Background: Traumatic brain injury (TBI) is a leading cause of death and disability in children. Oxidative stress plays a significant role in brain damage and melatonin exhibits both direct and indirect antioxidant effects. The primary aim of the present study was to evaluate serum melatonin levels in children with severe TBI in comparison to critically ill children admitted to the Pediatric Intensive Care Unit for conditions other than TBI. Methods: Twenty-four children were evaluated, equally divided into severe TBI and no-TBI. Blood samples for serum melatonin analysis were collected at 22:00, 01:00, 03:00, 05:00, 08:00, and 12:00. Results: Mean serum melatonin peaks in children of the TBI group were higher compared to the values of no-TBI critically ill children (495 Â± 102 vs. 294 Â± 119 pg/mL, p = 0.0002). Furthermore, the difference was even more significant in comparison to values reported in literature for healthy age-matched children (495 Â± 102 vs. 197 Â± 71 pg/mL, p < 0.0001). Conclusion: This study has shown that endogenous serum melatonin levels dramatically increase in children after severe TBI. This elevation is likely to represent a response to oxidative stress and/or inflammation due to severe head injury.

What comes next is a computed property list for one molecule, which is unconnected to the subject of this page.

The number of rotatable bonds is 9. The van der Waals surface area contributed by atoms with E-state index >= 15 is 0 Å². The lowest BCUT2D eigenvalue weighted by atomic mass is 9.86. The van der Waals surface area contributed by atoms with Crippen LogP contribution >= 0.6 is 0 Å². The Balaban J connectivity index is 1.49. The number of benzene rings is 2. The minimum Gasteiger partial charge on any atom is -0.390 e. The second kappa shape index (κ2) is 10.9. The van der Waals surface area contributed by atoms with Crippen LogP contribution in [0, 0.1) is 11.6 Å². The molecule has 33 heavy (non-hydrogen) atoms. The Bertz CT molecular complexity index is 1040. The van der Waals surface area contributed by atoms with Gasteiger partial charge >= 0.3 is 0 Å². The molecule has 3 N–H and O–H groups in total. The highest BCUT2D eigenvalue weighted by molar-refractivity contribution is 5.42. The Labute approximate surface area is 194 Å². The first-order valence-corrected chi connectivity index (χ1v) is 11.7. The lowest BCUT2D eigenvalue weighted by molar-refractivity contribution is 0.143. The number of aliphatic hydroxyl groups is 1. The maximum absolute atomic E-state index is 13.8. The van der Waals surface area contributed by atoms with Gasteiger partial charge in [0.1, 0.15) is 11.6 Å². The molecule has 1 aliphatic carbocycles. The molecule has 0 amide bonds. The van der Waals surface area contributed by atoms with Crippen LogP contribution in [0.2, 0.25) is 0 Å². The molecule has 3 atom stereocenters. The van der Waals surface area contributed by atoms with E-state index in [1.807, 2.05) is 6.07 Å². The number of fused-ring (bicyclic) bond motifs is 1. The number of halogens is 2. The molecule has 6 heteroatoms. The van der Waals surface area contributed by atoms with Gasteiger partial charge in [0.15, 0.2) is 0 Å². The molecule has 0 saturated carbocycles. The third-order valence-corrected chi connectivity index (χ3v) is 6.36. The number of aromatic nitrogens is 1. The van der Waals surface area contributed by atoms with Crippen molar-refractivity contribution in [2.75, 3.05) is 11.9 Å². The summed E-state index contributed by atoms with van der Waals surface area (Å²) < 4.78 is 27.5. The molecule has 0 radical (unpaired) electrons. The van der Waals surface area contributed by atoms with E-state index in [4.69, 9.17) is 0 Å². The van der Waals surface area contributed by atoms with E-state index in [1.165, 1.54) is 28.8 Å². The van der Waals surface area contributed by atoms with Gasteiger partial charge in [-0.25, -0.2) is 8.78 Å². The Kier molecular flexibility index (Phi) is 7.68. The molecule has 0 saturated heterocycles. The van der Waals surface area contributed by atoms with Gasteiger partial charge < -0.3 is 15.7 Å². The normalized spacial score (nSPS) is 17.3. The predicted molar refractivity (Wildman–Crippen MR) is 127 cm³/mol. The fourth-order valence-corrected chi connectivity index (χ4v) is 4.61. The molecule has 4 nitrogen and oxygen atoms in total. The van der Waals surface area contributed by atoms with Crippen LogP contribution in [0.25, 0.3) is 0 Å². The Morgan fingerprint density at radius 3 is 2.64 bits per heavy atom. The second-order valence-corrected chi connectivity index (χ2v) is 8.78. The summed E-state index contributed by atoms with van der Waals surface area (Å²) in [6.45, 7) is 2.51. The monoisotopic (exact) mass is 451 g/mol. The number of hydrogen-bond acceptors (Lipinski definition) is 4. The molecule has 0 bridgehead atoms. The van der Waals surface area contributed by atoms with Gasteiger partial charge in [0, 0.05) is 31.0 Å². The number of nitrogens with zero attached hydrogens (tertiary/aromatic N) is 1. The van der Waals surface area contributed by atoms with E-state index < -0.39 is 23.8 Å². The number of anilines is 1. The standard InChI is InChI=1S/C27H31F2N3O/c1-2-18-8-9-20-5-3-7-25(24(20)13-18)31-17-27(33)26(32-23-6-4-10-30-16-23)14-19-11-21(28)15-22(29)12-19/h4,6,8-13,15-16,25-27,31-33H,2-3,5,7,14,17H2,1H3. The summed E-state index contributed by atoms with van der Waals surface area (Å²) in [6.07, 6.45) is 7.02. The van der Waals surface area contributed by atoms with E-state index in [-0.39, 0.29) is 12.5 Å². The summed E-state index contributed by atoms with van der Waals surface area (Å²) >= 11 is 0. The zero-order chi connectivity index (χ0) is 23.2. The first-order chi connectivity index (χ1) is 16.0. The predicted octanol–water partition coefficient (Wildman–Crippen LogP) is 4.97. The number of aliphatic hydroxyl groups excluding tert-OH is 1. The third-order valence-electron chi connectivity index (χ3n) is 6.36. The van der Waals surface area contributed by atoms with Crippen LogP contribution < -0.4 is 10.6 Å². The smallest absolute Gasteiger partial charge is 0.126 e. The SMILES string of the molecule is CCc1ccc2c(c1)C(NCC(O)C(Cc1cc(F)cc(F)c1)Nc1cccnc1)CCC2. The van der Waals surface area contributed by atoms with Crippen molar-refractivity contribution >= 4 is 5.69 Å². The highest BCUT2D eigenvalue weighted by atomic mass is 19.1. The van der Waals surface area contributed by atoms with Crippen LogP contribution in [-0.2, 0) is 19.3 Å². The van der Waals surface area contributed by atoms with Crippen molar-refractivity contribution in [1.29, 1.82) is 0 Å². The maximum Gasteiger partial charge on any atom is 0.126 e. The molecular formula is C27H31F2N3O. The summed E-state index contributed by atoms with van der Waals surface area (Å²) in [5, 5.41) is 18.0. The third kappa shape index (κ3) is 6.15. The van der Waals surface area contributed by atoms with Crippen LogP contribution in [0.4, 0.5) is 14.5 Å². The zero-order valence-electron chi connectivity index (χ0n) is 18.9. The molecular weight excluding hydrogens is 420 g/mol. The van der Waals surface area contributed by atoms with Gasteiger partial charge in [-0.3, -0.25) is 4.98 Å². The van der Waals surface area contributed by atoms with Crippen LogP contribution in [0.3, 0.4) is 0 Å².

|Titolo:||Melatonin secretion is increased in children with severe traumatic brain injury|
|Appare nelle tipologie:||1.1 Articolo in rivista|
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